“The readings today address a common human condition, ambition. Now I don’t mean ambition in the sense of being motivated and not being lazy, that’s a good kind of ambition. I mean ambition that is selfish, ambition that elevates one’s own accomplishments and achievements above all else and that kind of ambition is often jealous when over what someone else has obtained. God’s Word in the letter of St. James says, ‘Where jealousy and selfish ambition exists there is disorder and every foul practice.’ This kind of ambition leads to no good the scriptures tell us. Such selfish ambition is rooted in pride which is the first capital sin and the capital sins are kind of listed in order of priority I think. Now this selfishness, this selfish ambition, you could say it’s somewhat ‘natural’, natural after sin. It’s part of the fallen human condition. You can see it in a little kid about 14 months old. That little kid will be out there, mom puts a blanket out and they’re playing with their toys and the neighbor kid about the same age creeps over to one of their toys and grabs it and the kid says, ‘No mine!’ and rips it out of his hand and then proceeds to beat the kid over the head with it. Where does that come from? Mom and dad didn’t sit down with that 14 month old and say, ‘Pay attention Junior, we’re going to teach you how to be selfish.’ No, it’s part of our fallen human condition. Me, me, mine, mine, it’s part of our brokenness and parents without thinking they are doing anything very theological will bend the child against their nature and bend the child against their nature toward what we might call a super nature because we’re not called to be natural, we’re called to be super-natural. We’re called to be gifted by grace. We’re not called to abide and rest in our wounded human nature and so mom and dad will say, ‘No no no honey, you have to share.’ They’re doing their job of forming their child as a disciple, but it’s part of that brokenness we have. Now we do want our children to succeed in life and sometimes we unintentionally enable selfish ambition by encouraging good things such as hard work and perseverance and a certain level of competitiveness, but pushed too far, these things can lead to a selfish ambition that St. James said, ‘leads to all this disorder and every foul practice.’ It’s gotta be kept in check. We see it in our world, right? Just look around us, we see the corruption in politics, in government. We see gross inequities in business. Now we expect some inequities. We don’t expect the boss to be paid the same as the line worker, but there are some gross inequities. People are being used as a means to achieve an immense wealth for a few. We see it in the Church where careerism becomes more important than being a good shepherd or a teacher. We see it in entertainment and social media. Sometimes they celebrate a victor’s total annihilation of their competition and sadly we see it in Hollywood where so many promising lives are often lost to overdose and suicide because of peer pressure, excesses of wealth, and the succeed or perish environment that pushes so many people over the edge and our own young people sometimes are suffering from those same pressures because they feel pushed toward what we might call selfish ambition. The Gospel account today reveals that some of this is even going on among the disciples themselves. Jesus realizes this and he pulls them aside. He waits to say anything until they get inside the house in Capernaum and then he asked them what they were talking about and then there was silence because they knew what they were talking about and in their heart they knew there was something wrong with it. They were embarrassed. So he sits down which in the bible always indicates a teaching moment and he says, ‘If anyone of you wishes to be first, if you want to be the greatest you should be the last of all and the servant of all.’ True greatness comes through service, through spending your life as a gift for the good of another. And then he takes a child, now we might see that today as kind of a warm and fuzzy gesture, but children in Jesus’ day weren’t seen as children today. Today we kind of hover over our kids and try to protect them. In Jesus’ day kids were much more utilitarian. The more you had, the better because you could put them to work to make money to help support the family and they had absolutely no say, no power. They were the most powerless people in all society and that’s who Jesus takes, the most powerless one and he says, ‘When you receive one like this’, and then he embraces the child, he said, ‘then you receive me and when you receive me you receive the one who sent me.’ So he’s sending a message about just not serving but also serving not only the powerful but the powerless and so this reminding of the disciples that they should not be concerned with their influence or with their wealth or with fame, but in service, service to the most powerless. So, love in the scriptures is really you could probably define it as this, a willingness, a wanting and an effort to bring about the good of others especially maybe those you don’t like because it’s easy to be kind to people you like, that you’re attracted to or are pleasant to be around, but true love in the bible says to will the good of the other to want good outcome for the other even those who aren’t’ always nice to you. That’s biblical love and service is rooted in that kind of love. The opening prayer today talked about all the commandments are rooted in those commandments to love, love God and love your neighbor and service is one of the ways we live out our love. It’s other-focused. It’s not self-focused.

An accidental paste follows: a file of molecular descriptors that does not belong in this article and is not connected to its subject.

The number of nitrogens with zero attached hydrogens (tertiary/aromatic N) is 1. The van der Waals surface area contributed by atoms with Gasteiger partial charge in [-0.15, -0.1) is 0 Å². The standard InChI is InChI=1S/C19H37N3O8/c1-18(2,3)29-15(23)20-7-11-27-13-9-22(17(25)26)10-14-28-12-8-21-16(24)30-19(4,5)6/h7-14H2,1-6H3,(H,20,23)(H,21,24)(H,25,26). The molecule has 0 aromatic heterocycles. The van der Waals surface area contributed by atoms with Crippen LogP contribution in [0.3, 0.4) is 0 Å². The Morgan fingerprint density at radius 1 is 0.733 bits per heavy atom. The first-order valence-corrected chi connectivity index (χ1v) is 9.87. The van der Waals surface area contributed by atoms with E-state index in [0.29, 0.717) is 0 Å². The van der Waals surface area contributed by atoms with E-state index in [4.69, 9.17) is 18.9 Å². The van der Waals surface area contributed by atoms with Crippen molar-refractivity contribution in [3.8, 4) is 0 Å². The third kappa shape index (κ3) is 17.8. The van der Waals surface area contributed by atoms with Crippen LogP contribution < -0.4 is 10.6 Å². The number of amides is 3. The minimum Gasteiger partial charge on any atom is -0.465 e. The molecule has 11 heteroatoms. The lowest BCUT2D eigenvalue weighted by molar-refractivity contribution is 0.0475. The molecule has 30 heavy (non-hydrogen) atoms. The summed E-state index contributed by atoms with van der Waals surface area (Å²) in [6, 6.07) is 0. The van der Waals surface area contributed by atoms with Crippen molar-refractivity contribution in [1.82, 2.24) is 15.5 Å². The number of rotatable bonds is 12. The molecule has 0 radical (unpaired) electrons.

So the teachings today from our Lord invite us to ask, in fact I need to ask myself, how am I doing in serving others? Because I’m not different than most of you. I like comfort. I like my privacy. I like my time. I like doing my thing. I like being not bothered, but that’s not my life. That’s not anybody’s life. We’re all called especially young parents you’re doing it now all the time. Your whole day is spent caring for others who are pretty helpless, but the day will come when they’ll grow up, but you’re still gonna be called to serve. Others here, their kids are up and grown, how are we called to serve now? Am I other-focused or is my life all about me? How detached am I from my own ego or even when I am serving am I looking for recognition or am I thinking in my heart, I hope they notice that or hope they appreciate that. What’s my motivation for serving? Do I brag about myself with service? Because I kind of undo it all if I do that. Almost all of us do serve others generously at times often abandoning our own needs. As I said, parents are the greatest example. I had a baptism yesterday for some friends of mine who just had their seventh child and I remember right after that I was at the hospital when the baby was born. The next few days their eyes were all bleary. They were up all night caring for that baby and when the baby woke up the other kids woke up and it was a mess, but that’s a life of service, right? But beyond that, how are we called to serve? The Lord reminds us to keep up serving to keep up that practice that so many practice with their children to not let sin turn us in on ourselves. I had a pastor once out northeast and he noticed that all his parishioners once their kids grew up then moved out of the house they became empty-nesters they kind of retired and moved to Florida. He challenged them, ‘No stay here. Stay here and live a life of service. You’ve raised wonderful families. You’re amazing married couples. Don’t just go to some resort down in Florida and drink (whatever you drink in Florida at a resort) but stay here and help young couples, struggling couples. Be a witness and a mentor to them to help them grow and build strong families. At different phases of our life we’re called to serve in different ways. Sometimes when we’re tied up with families our service might be limited outside of the family, but then later in life we’re called to serve in other ways. As our children are gone we have more time. As we retire we have even more time and we can serve in the Church or outside the Church. How can we give our life as gift and serve others? Because that’s one of the ways we love the way the Lord commands us to love. Sometimes as we’re old a crippled and sick and dying we’re still called to serve, but we have to serve now by being a good patient by letting people love us and care for us and help them care for Christ through us and so we have to witness as Christ would and by being a kind appreciative patient we can serve others. Elsewhere in the Gospel Jesus says, ‘I came not to be served but to serve and to give my life as a ransom for many.’ Now few of us here will be called to give our lives in that bloody manor like Jesus did, but we’re all called to die to ourself and to find ways to serve others. I invite you to reflect on the Lord’s words today to his own apostles because if they were tempted to turn in on themselves and to make life all about me you can bet that we are too and the Lord says resist that temptation, live the Gospel of love, turn out of yourselves, bend against that wounded nature and live a life of other centered service. That’s what the Lord invites us to do today.

We have a couple of opportunities to do that in our own parish. One is there’s a lector training so if you have the gifts of oration, you can project your voice and you can speak well and you’re willing to immerse yourself in the Word of God because being a lector isn’t just coming up here and reading the Word. You’re not going to be very convincing if you don’t immerse yourself in the Word and so that’s one way. In a few minutes I’m going to give a blessing to all our catechists, those who share their faith with others either children or youth or other adults or through Catechesis of the Good Shepherd or through all kinds of formation, spiritual mentoring, any of those things. There’s all kinds of ways to serve and there’s tons of ways in the community to serve as well. The Lord invites us to reflect on our gifts, our talents and to love through service.”